Mapping Segregation in Washington DC is a public history project documenting the historic segregation of DC’s housing, along with its schools, playgrounds, and other public spaces. To date the project has focused on racially restrictive housing covenants. Racial covenants had a dramatic impact on the development of the nation’s capital decades before government-sanctioned redlining policies were implemented in cities across the country.
Explore this story map to learn how the city’s racial geography has been shaped by segregation. As Mapping Segregation’s first installment, the story map focuses on legal challenges to covenants and where they took place. It also reveals why DC was central to the struggle to abolish restricted housing nationwide.
A second story map, focusing on Ward 4, will be launched soon.
This is the first project of its kind; racial covenants have never been comprehensively documented for any American city nor combined or exhibited with other data in this way. Organized by Prologue DC and GIS mapping specialist Brian Kraft of JMT Technology Group, it was launched in January 2014 and has been funded in part by Humanities DC and the DC Preservation League.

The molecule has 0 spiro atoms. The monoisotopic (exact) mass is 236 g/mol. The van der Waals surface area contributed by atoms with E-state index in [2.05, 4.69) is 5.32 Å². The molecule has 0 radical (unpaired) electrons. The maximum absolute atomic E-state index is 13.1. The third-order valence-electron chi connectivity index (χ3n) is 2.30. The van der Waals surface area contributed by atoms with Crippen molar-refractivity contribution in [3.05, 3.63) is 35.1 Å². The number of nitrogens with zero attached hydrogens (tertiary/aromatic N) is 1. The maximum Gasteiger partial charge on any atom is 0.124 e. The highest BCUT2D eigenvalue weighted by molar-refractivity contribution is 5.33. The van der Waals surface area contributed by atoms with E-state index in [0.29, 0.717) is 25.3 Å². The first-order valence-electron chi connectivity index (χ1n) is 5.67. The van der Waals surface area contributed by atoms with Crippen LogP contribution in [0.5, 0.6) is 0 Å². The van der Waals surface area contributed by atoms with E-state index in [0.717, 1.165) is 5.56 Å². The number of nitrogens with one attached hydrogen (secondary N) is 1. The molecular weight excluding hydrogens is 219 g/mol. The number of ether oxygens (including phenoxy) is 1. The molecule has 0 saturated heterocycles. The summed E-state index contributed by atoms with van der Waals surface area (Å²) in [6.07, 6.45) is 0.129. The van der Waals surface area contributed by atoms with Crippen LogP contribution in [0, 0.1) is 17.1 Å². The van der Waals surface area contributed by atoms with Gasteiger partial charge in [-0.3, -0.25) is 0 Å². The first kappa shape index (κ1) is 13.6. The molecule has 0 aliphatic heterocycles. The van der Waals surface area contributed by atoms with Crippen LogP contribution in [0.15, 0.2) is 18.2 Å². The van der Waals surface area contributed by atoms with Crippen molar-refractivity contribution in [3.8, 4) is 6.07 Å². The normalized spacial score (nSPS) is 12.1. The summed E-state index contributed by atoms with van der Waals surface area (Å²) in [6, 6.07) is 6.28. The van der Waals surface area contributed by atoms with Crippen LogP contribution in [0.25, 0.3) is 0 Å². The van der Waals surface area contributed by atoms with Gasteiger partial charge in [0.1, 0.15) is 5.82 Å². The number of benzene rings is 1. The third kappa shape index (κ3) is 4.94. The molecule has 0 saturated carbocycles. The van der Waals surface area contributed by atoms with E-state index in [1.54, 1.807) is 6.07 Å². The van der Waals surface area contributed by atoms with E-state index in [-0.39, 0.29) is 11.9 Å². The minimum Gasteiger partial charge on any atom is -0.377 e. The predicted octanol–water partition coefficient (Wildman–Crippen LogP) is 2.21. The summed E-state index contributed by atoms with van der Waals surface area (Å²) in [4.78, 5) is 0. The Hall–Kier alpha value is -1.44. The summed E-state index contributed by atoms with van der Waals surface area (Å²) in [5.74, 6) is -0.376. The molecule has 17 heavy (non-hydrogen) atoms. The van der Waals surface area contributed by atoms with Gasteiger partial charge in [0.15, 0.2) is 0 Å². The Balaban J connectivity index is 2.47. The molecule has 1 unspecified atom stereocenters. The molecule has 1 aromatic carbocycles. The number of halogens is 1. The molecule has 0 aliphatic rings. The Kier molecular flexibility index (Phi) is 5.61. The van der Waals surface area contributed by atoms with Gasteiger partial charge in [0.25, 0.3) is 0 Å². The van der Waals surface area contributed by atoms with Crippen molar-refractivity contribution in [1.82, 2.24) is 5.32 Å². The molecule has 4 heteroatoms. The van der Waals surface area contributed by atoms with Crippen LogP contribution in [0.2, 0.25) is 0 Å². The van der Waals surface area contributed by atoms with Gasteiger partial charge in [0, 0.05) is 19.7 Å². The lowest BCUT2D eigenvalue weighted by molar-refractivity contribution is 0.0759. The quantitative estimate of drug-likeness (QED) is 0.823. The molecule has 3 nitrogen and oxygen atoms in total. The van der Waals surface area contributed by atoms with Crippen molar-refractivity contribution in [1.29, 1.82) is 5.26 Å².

Media coverage of the project:
MidCity DC News
The Northwest Current (see page 24, and please ignore factual errors)
Letter to editor re: Northwest Current article (see page 10)
Hola Cultura Blog
Best of the Web, Washington History, Spring 2016, page 53
Greater Greater Washington (article by David Alpert)
DCist (in the Morning Roundup)
Poverty and Race, April-June 2016, page 19
Preservation Leadership Forum Blog